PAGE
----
Navigating Through Sensitive Stories

For some time, I’ve been interested in mental illness. How could I not be? There’s so much ambiguity and mystery surrounding the inner-workings of the mind. And, unfortunately, when issues of mental illness appear in the news, it’s often associated with violence, confusion and chaos. It’s a topic that raises more questions than answers. And, it seems, the lede is often “What could have been done?”

As fascinated in the topic as I’ve been, I never thought I’d spend the second year of my masters program focusing my projects on it.

Personal matters in my life got me started on a project for my independent art studies class last fall where I’ve been photographing and interviewing people diagnosed with or suffering from a range of mental illnesses. It’s a project I will continue working on, but will at least be publishing a portion of it sometime early next week. That project lead me to another, one I’ve been working on since October. It was and still is unexpected—at least for me—in so many ways.

I first met Deborah through her daughter Tara, who has bipolar disorder. Tara mentioned how her mom recently became the legal guardian of three children all diagnosed with mental illnesses, the oldest being 7 (at the time I began this project. He recently turned 8). I spoke with Deborah and she was more than willing to work with me, which I found surprising given her situation. Deborah is 62, single and was unemployed (she recently received her state license to watch children at her house). She was frustrated and needed an outlet. Back when I met her, she was trying to place the eldest in a residential facility given that he’d been hospitalized multiple times in the last year and has had a number of violent outbursts at school, as well as suicidal tendencies. But she could not afford any such facility to place him in, and in order for the state to pick up the tab, she’d have to relinquish custody, which she’s unwilling to do for the time being.

And so, she let me into their lives under one condition—that the children’s names be kept anonymous. She hopes to adopt them, maybe sometime next year, but there is some resistance from family members (the kids are distant cousins of hers and were in their grandmother’s care until entering Deborah’s home as foster care. Eventually, the legal guardianship followed). That seemed a simple enough request to oblige.

But now I’m kind of stuck.

I’ve been interviewing Deb since the fall, with the original intent being to use the audio as a form of notes that I could transcribe later. But I always made sure to have clean audio, just in case I turn this into a multimedia piece. I love multimedia and that’s where I’m gravitating. Recently, after listening to some of the audio, I realized how wonderful of a storyteller Deb is. I kind of fell in love with her voice. One of the main challenges I face now is that the interviews don’t censor the children’s identity, so I have limited options for what to do with the audio. I can either:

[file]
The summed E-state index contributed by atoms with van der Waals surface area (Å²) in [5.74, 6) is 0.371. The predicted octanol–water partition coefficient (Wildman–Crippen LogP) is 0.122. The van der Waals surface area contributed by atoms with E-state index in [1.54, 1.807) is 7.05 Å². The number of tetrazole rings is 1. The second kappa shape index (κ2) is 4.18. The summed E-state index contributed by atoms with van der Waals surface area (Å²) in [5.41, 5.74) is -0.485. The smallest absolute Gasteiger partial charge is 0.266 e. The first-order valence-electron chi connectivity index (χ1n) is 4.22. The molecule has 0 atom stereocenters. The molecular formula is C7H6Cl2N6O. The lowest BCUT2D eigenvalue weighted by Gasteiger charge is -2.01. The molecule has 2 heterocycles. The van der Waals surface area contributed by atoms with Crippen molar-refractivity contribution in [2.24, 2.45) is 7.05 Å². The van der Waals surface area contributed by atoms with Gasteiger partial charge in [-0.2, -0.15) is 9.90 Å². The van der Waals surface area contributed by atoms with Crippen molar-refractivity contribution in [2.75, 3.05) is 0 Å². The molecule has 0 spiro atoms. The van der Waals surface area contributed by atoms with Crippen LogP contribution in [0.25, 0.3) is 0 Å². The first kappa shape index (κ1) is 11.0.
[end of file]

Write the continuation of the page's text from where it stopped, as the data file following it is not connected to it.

-Dip the audio when the names are mentioned. This may seem jarring but it’d be less so than if I were to incorporate some kind of artificial noise here (although I don’t know why I would do that?)

-Cut and paste pronouns. This would not only be time-consuming, but potentially add confusion since she talks about three kids (although the eldest is her main concern and the one she discusses the most).

-Redo the interviews. I’m especially hesitant to go with this option because she says some poignant things and I’m reluctant to risk losing that.

Whichever option I go with (and I have to decide very soon, since this is due Monday), I’ll be sure to include a disclaimer addressing the absence of the kids’ names and the reason why.

A few other unexpected dilemmas recently popped up. This morning, I called Deb to touch base and she mentioned that she was at a therapy appointment for the kids’ younger half brother who is not usually in her care. I asked what that was about and it seems that, at least for the time being, he’s in her care as a foster child (long story involving neglect, drugs and domestic violence). I’m hoping to photograph and maybe interview Deb one more time between now and Monday and I can’t show this child because of his foster status I’m thinking I can and should still photograph this child to show how Deb’s load has increased, but I just need to approach it in a way where he can’t visibly be identified.

Another issue that came up today is the fact that my main focus is Deb, her sacrifices, struggles, her relationship with the kids and the decision to keep fighting for them. This Sunday is Mother’s Day and I should spend it with her. I know I should spend it with her. But there are other potential plans in my personal life that I’m hesitant to back out of. Finding the balance between my personal life and my shooting life is something that will only become increasingly challenging as I continue in this field. The best thing I can think to do is spend the latter part of the day with her, which means I will likely miss church—an important part of her life that I’ve not yet had the chance to photograph (for a number of reasons, one of which being that she’d been shopping around for a new place of worship). Still not really sure what I’ll do come Sunday. Or with the editing. But I know I’ll need to start wrapping this up really soon—this project is now one for my Picture Story class (which is the capstone course in the program) and, if I haven’t mentioned earlier, it’s due Monday.



~ by kholoodeid on May 8, 2014.

One Response to “Navigating Through Sensitive Stories”

  1. Great writing and insight, as always. I’d be interested to see the correlation of her mental illness with the both the black/POC and religious community. I’m doing some investigation for myself and always like to see other’s perspectives on similar topics.

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